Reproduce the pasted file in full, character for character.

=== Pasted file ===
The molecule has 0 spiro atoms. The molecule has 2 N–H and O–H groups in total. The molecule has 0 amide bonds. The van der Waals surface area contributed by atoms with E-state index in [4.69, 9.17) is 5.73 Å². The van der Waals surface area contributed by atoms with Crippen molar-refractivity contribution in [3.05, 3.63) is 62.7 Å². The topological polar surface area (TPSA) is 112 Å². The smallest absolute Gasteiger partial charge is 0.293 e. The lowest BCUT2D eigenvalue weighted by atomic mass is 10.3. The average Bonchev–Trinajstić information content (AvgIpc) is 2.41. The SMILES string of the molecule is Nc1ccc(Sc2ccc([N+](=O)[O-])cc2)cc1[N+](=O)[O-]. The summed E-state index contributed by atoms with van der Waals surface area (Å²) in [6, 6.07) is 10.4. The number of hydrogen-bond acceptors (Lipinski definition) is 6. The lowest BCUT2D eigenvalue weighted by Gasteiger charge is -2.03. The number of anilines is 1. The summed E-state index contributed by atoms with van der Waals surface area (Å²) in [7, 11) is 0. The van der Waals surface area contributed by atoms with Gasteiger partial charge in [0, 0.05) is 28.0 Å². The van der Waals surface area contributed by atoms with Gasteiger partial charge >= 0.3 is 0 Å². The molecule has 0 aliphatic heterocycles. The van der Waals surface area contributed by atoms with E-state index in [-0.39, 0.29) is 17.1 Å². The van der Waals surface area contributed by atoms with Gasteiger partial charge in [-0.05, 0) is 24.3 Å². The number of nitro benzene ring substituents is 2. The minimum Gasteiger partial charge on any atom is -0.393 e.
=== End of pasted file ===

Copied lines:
The molecule has 0 spiro atoms. The molecule has 2 N–H and O–H groups in total. The molecule has 0 amide bonds. The van der Waals surface area contributed by atoms with E-state index in [4.69, 9.17) is 5.73 Å². The van der Waals surface area contributed by atoms with Crippen molar-refractivity contribution in [3.05, 3.63) is 62.7 Å². The topological polar surface area (TPSA) is 112 Å². The smallest absolute Gasteiger partial charge is 0.293 e. The lowest BCUT2D eigenvalue weighted by atomic mass is 10.3. The average Bonchev–Trinajstić information content (AvgIpc) is 2.41. The SMILES string of the molecule is Nc1ccc(Sc2ccc([N+](=O)[O-])cc2)cc1[N+](=O)[O-]. The summed E-state index contributed by atoms with van der Waals surface area (Å²) in [6, 6.07) is 10.4. The number of hydrogen-bond acceptors (Lipinski definition) is 6. The lowest BCUT2D eigenvalue weighted by Gasteiger charge is -2.03. The number of anilines is 1. The summed E-state index contributed by atoms with van der Waals surface area (Å²) in [7, 11) is 0. The van der Waals surface area contributed by atoms with Gasteiger partial charge in [0, 0.05) is 28.0 Å². The van der Waals surface area contributed by atoms with Gasteiger partial charge >= 0.3 is 0 Å². The molecule has 0 aliphatic heterocycles. The van der Waals surface area contributed by atoms with E-state index in [-0.39, 0.29) is 17.1 Å². The van der Waals surface area contributed by atoms with Gasteiger partial charge in [-0.05, 0) is 24.3 Å². The number of nitro benzene ring substituents is 2. The minimum Gasteiger partial charge on any atom is -0.393 e.